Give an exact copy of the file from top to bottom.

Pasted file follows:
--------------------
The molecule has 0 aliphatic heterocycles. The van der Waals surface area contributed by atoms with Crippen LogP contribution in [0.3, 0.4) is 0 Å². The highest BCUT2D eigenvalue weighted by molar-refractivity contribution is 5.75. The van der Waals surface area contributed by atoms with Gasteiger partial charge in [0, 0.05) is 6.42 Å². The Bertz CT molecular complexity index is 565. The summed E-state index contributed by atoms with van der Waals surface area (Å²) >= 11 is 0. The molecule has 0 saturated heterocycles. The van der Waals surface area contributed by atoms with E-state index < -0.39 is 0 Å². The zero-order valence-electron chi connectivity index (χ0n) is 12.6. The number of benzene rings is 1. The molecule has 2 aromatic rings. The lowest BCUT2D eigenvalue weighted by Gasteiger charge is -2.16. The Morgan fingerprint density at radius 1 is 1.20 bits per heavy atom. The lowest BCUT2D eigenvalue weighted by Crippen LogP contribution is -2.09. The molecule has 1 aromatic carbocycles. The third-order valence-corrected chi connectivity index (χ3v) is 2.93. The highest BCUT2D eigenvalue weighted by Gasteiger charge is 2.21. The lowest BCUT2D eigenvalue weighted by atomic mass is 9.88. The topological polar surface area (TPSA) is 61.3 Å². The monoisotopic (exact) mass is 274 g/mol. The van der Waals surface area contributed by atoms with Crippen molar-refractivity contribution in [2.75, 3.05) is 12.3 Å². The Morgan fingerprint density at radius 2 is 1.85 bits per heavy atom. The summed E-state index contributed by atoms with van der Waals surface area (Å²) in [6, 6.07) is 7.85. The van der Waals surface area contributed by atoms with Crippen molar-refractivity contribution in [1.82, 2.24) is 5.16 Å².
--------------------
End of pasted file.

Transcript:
The molecule has 0 aliphatic heterocycles. The van der Waals surface area contributed by atoms with Crippen LogP contribution in [0.3, 0.4) is 0 Å². The highest BCUT2D eigenvalue weighted by molar-refractivity contribution is 5.75. The van der Waals surface area contributed by atoms with Gasteiger partial charge in [0, 0.05) is 6.42 Å². The Bertz CT molecular complexity index is 565. The summed E-state index contributed by atoms with van der Waals surface area (Å²) >= 11 is 0. The molecule has 0 saturated heterocycles. The van der Waals surface area contributed by atoms with E-state index < -0.39 is 0 Å². The zero-order valence-electron chi connectivity index (χ0n) is 12.6. The number of benzene rings is 1. The molecule has 2 aromatic rings. The lowest BCUT2D eigenvalue weighted by Gasteiger charge is -2.16. The Morgan fingerprint density at radius 1 is 1.20 bits per heavy atom. The lowest BCUT2D eigenvalue weighted by Crippen LogP contribution is -2.09. The molecule has 1 aromatic carbocycles. The third-order valence-corrected chi connectivity index (χ3v) is 2.93. The highest BCUT2D eigenvalue weighted by Gasteiger charge is 2.21. The lowest BCUT2D eigenvalue weighted by atomic mass is 9.88. The topological polar surface area (TPSA) is 61.3 Å². The monoisotopic (exact) mass is 274 g/mol. The van der Waals surface area contributed by atoms with Crippen molar-refractivity contribution in [2.75, 3.05) is 12.3 Å². The Morgan fingerprint density at radius 2 is 1.85 bits per heavy atom. The summed E-state index contributed by atoms with van der Waals surface area (Å²) in [6, 6.07) is 7.85. The van der Waals surface area contributed by atoms with Crippen molar-refractivity contribution in [1.82, 2.24) is 5.16 Å².